Recently I returned for a follow up visit with a client where we had installed a new sales process for their team. Gathering a few of the key people together I questioned how it was going. For the most part, results were promising but there were a few portions of the process that needed attention.
Some participants were pointing out that other individuals were inserting themselves into their portion of the process. When questioned these other folks had mentioned they noticed some things were not getting accomplished so they jumped in to help.
While I appreciate the helpfulness of these individuals, this points out an issue that must be addressed for any process to be successful. Accountability to your portion of the process. By helping others, it does not allow for proper training and accountability.
Let me explain how I helped this team become more accountable. When I am brought into a company to help them improve results, my first inspection point always refers to the question of process and accountability.
Is there a process in place? Has the team been trained effectively? And lastly, whose job is it to follow up and hold the team accountable? The answers I find always fall into only one of these two categories
- No process
- No accountability
It comes down to these two reasons and most of the time to accountability. Many leaders hope for great results. Many stop inspection of their team because “they should know better” or “we trained them. Now it is up to them.” These thoughts and subsequent lack of inspection over time will always end up with a drop in production and disenchanted employees.
How to Improve Accountability of your Team
Define Specific Results
In order to follow up properly, you need to have specific results that everyone understands. You have to be so clear on what you expect that there is no misunderstanding of expectations. Here are two examples.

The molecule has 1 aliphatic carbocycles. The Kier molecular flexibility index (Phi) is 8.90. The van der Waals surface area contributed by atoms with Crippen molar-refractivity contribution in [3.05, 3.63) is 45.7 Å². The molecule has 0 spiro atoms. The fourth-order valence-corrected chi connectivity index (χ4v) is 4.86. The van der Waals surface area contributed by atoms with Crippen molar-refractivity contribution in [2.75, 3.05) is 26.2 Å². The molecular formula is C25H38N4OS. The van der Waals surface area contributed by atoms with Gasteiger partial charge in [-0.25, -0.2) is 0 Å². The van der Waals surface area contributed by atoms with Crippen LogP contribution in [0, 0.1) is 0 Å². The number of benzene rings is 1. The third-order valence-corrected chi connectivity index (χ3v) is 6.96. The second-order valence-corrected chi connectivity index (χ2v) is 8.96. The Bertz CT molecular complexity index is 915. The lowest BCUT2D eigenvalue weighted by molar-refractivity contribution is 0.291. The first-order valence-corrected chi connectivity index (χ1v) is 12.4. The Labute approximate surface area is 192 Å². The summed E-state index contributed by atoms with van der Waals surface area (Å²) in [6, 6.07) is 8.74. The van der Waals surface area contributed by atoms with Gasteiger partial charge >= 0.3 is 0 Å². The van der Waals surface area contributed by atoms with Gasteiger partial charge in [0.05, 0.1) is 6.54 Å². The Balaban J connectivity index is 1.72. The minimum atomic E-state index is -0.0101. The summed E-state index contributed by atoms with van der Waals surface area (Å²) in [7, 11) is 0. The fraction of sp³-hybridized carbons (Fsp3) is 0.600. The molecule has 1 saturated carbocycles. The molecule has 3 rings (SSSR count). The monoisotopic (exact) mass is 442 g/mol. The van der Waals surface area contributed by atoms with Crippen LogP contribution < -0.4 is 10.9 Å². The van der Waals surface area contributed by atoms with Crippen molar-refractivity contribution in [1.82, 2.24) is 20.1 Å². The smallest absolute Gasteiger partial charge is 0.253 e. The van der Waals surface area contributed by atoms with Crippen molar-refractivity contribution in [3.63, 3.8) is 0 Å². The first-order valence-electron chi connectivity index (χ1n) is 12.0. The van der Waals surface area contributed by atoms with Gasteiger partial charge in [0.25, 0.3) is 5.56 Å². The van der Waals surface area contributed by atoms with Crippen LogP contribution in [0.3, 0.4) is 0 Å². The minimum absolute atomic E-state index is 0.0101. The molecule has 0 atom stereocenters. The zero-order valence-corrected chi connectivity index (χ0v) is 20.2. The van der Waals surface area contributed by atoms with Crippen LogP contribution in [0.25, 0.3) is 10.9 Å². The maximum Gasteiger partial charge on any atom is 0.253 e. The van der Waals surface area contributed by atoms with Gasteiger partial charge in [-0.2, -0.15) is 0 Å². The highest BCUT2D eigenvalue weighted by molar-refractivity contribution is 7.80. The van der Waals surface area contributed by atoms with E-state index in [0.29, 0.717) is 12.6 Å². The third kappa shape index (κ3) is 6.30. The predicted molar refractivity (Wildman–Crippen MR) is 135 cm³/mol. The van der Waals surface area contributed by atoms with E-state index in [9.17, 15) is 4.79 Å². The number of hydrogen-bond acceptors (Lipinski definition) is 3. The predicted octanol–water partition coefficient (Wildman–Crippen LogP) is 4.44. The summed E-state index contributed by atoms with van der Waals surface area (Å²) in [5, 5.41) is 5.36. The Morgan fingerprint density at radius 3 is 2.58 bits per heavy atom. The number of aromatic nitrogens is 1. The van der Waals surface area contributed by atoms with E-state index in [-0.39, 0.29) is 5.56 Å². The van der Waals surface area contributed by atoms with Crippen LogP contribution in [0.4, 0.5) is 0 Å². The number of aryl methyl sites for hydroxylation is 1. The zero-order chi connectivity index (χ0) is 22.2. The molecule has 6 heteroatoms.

- Bad: I need you to increase sales this month
- Good: I need you to increase sales by 10 units this month
If you are not clear, at the end of the month what you think is an increase can be different from your employee. In the case of the good example, we all know what 10 units are.
Agree to a deadline
Once again, lack of specificity can cause conflict. In many cases, myself included, leaders have given deadlines like “ I need it on Friday”. Well you may need it for a meeting at 10 am but the team thinks end of day is fine. By having a specific deadline it is easier to hold the team accountable for the results you desired.
Achieving the results and how you communicate with your team is often one of the most overlooked aspects of accountability for many leaders. If someone achieved results have you communicated to them what they did to achieve their success? By reviewing their actions with them, they can repeat the behavior in the future to get the same results. Ask them what they did differently in terms of their actions or specific behavior to help them identify the specific things to do each month that will set them up for success
Managers spend a lot of time working with teams when they do NOT achieve the desired results. Remember to take emotion out of the equation. Most employees are trying hard to achieve results so we as leaders need to dive in and ask them what they did. Understand what behavior they executed to get these results
Make sure to understand that not everything was wrong. By drilling into behavior you will find that one step or two was missed or done improperly and that affected results It allows you to target your training to improve performance, clear up any issues and then make it easier to hold the team accountable
Once you have identified behaviors for success you need to schedule a time to review results and progress over time. NEVER stop checking in on results or actions. The result will be the time needed to check up will get shorter and shorter because your team will expect you to inspect, but never ever stop.
We mapped this out so all parties knew what they had to do each month, what metrics they were being held accountable for and when reviews would happen. I emphasized to them that when you can hold your team accountable correctly you will attain the results you desire as well as retain the team you have in place.
Keep you posted I head back next month for a review.
If I can ever be of service let me know. If you found this useful, please share. It would mean a great deal to me.
Author: Glenn Pasch
As the CEO of PCG Companies, Glenn works with clients to develop new strategies that will enable their businesses to become more visible, efficient and profitable.
Glenn has more than 25 years of experience with a proven track record of leading diverse teams of professionals and companies to new levels of achievement in a variety of highly competitive industries and markets.